With DisableService, I was able to turn off a number of unneeded, always-running processes of the tablet (e.g., Bluetooth, Google+, Google Hangouts, Google Play Newsstand, and parts of the massive Google Play Services), saving memory and processing power.
Greenify identifies and hibernates resource-consuming apps it (e.g., Facebook) while letting them function minimally (e.g., letting notifications through). This is similar to what the Apple iOS does.
Not only was the tablet downright snappy after all this, but battery life was considerably extended.
Finally, I found a fantastically detailed, modifiable, and functional Trek theme for the tablet: TREK ✦ Total Launcher Theme. Every action has a fun little Trek sound. Warning: setting it up takes sticking with it.
(For other fun Trek-related gadgets, see the TTM aStore Star Trek pages.)
Fifty years later, I watched it again on MeTV’s “Super Sci-Fi Saturday Night”, this time, armed with slick future Trek tech to control theater room devices, and mood lighting (via the X10 Commander app).
I would have been thrilled to hear all about that back in 1967, when my computers (and I) looked like this–>
(from Boing Boing, “Origins of Cyberspace auction: brainiac memories“)
Also see previous post Sci-fi Saturday fun in the theater room.
For once, I spent birthday cash on a specific fun item: the new Raspberry Pi 3. The Pi with clear case and power supply cost $50.
A few needed extra expenses:
Two Kingston Digital 8GB microSDHC Class 10 UHS-I microSD cards: $11 total
Logitech MK270 Wireless USB Keyboard/Mouse Combo: $20 (already had one to use with the hacked Wii)
This new Pi has a quad-core processor, ten times more powerful than my original Pi (which has a new job, plugged into our bedroom TV). That makes for much snappier response in OSMC (Open System Media Center), an adaptation of Kodi software for the Pi and other devices.
I loaded one of the microSD cards with OSMC, then customized it. That’s easy by now, having previously explored most of its many available settings and options.
The other microSD card I loaded with Raspbian, a Windows-like operating system for the Pi.
For the first time, using Raspbian, I can efficiently browse with the 65″ theater room TV as a monitor using a wireless keyboard and mouse.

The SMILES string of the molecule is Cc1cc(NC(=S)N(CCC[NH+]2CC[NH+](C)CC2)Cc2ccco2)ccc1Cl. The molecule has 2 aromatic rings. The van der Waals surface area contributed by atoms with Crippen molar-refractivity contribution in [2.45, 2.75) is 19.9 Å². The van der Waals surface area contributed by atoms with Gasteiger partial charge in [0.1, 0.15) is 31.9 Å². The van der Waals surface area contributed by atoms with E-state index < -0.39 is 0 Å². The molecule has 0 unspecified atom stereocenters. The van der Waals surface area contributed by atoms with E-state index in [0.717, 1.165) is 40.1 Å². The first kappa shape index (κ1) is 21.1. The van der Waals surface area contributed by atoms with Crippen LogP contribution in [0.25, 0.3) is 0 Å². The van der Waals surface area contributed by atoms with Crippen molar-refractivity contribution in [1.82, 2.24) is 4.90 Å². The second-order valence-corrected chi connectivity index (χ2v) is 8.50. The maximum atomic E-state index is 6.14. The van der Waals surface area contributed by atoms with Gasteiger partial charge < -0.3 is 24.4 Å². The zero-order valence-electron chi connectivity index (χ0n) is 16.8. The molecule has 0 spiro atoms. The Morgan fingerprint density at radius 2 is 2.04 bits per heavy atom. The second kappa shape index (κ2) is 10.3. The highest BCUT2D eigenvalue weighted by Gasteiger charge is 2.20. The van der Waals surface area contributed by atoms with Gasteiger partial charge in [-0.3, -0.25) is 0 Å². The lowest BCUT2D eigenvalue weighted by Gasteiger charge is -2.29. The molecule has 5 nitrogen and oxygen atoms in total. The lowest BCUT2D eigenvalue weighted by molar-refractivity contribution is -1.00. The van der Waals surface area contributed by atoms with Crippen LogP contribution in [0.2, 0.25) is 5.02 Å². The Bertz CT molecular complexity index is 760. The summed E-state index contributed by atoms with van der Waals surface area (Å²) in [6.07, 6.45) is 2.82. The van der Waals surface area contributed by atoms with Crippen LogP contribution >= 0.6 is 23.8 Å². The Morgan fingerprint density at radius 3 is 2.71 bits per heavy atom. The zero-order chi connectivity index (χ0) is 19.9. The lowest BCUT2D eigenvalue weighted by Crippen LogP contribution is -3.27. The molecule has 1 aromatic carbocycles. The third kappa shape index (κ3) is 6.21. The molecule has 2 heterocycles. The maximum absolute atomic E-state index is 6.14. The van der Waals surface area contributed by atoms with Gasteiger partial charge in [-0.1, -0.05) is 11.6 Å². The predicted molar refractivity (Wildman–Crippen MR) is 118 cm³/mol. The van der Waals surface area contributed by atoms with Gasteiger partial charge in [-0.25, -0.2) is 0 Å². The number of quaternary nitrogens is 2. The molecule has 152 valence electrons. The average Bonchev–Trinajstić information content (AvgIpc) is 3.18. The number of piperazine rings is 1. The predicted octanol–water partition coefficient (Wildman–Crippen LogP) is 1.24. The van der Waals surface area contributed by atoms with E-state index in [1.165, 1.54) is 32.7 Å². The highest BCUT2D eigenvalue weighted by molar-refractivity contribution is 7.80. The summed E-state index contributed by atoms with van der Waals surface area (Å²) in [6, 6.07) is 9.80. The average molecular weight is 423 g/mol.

I recall presuming back in the early 2000s that big-screen browsing would be coming soon. It turned out that laptops were a much better way. (The height of boredom is watching someone else browse.) But this would be great for demonstrating a site to a group of people.
As much fun as I have with the Pi, I must admit that a Roku/Chromecast/Apple TV/Fire TV-type device can do almost everything it can do for home theater.
The Pi on OSMC/Kodi definitely can’t replace one of these devices, as it does not have proper addons for Netflix, Amazon, and Hulu.
But the Pi still does a few unique things for me:
Serves Windows Media Center PVR recordings to the TV. But I wouldn’t need the Pi for that if the WMC PC had an HDMI output.
Plays back practically all audio and video formats.
For example, I use VLC media player with Windows Scheduler on a PC to record weekly radio shows from KWGS online. The highest quality stream offered is in the advanced audio coding format AAC+. The Pi/OSMC is a good way to take advantage of this .m4a stream delivered via Plex, my current preference in music/video library systems.
Chromecast can handle some .m4a files, but not these (tried it per How to Stream Local Media from Desktop, Android and iOS to Chromecast); my Roku 3 wouldn’t play them, even using the Roku Media Player channel.
Skip directly and easily to specific times on audio/video recordings with a Kodi smartphone app, such as Kore or Yatse. Roku can play my .mp3 files, but no skipping allowed.
OSMC has a slicker and more comprehensive interface than Roku. It includes current Yahoo weather for your zip code and a news ticker, just in case you shut yourself off from the outside world a little too much.
Free Kodi addons of various stripes, e.g., ESPN3.
More tinkering (and hair-pulling) possibilities.
As I mentioned, the original Pi has moved to our bedroom. I added a USB wifi dongle, got it onto the current version of OSMC, added PlexBMC and a few other music and video addons.
But honestly, the Roku LT is sufficient in there. I will be thinking about what else I might do with the old Pi, e.g., RISC OS, Software-Defined Radio, etc. (See previous post $8 USB tuner turns PC into FM radio/recorder.)
Update, 10/6/2016: I wound up moving the old Pi running OSMC back to the theater room; the new Pi is also there running PIXEL (Raspbian OS). With the Logitech Harmony remote, I can switch between the two rather than changing SD/microSD cards.